Swiss-based miner Xstrata beat forecasts with a 119% rise in 2006 adjusted net profit, boosted by strong copper and nickel prices, and said the industry outlook remained sound.
The London-listed firm, 36% owned by commodities giant Glencore, said on Tuesday that it made net profit of $4.89 billion, accounting for three recent acquisitions as if they had been part of the group since the start of the year.
Analysts had forecast adjusted profit of $4.6 billion, according to the average of a company poll. Xstrata made three big acquisitions in 2006 - one third of Colombia's Cerrejon coal operation, Peru's Tintaya copper mine and, the biggest, Canadian miner Falconbridge.
Xstrata shares were up 3.6% at 2,414 pence, one of the biggest rises on the UK's benchmark FTSE-100 index, valuing the firm at 22.8 billion pounds ($43.8 billion).
"Overall a solid result, highlighting the potential for strong earnings growth in 2007," Deutsche Bank analysts wrote in a research note, keeping a "buy" rating on the stock.
Xstrata has been benefiting from a boom in demand for metals, with copper prices surging around 40% in 2006 and nickel soaring around 250%, and continuing to climb at the start of this year.
But its shares have underperformed the DJ Stoxx basic resources index by about 10% this year, as prices for some of its metals, such as copper, have slipped back.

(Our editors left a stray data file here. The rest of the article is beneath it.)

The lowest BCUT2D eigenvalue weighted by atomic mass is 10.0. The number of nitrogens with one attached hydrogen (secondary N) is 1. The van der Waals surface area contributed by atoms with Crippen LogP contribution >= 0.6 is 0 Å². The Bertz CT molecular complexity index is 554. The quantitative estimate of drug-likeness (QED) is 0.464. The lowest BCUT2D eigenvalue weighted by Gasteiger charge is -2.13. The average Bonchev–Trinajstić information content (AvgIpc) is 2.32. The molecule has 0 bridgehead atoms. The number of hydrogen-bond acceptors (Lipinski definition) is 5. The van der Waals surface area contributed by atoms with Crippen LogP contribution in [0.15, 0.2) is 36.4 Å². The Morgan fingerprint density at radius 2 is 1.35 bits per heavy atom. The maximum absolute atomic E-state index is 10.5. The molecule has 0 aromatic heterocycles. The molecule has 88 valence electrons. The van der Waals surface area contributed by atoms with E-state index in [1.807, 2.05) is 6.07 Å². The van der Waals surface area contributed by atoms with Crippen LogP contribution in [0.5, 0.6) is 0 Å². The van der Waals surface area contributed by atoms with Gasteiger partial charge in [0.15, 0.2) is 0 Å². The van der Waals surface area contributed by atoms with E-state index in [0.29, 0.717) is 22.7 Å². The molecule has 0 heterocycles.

"While it is unlikely that average prices for base metals will continue to rise at a similar rate in 2007 (than in 2006), the fundamental outlook for the industry remains positive,"
Xstrata said."The rapidly industrialising economies of China and India and the satisfactorily performing economies of the older "Asian tigers" and Europe will continue to drive demand growth for metals and energy, despite an underperforming U.S. economy."
Xstrata said it had confirmed annual synergies of $545 million from its purchase of Falconbridge, topping analysts' forecasts of $300 million to $400 million.
Keeping down costs is a particular focus for mining companies amid skills shortages and high prices for fuel and building materials.
"There is some evidence that the rate of price increases (for input costs) may have slowed somewhat in the second half of the year, although it is too early to see if this will continue in 2007," Xstrata said.
The group said it expected capital spending of around $1.4 billion this year. It also announced resource upgrades for its Las Bambas and Tintaya copper deposits in Peru and an expansion in concentrator capacity at its McArthur River open-pit zinc-lead mine in Australia, and said it would make a decision on the future of the aluminium business it acquired with Falconbridge in the first half of this year. Many analysts expect this to be sold.
Xstrata proposed a final dividend of 30 cents a share, up 34% on the year before.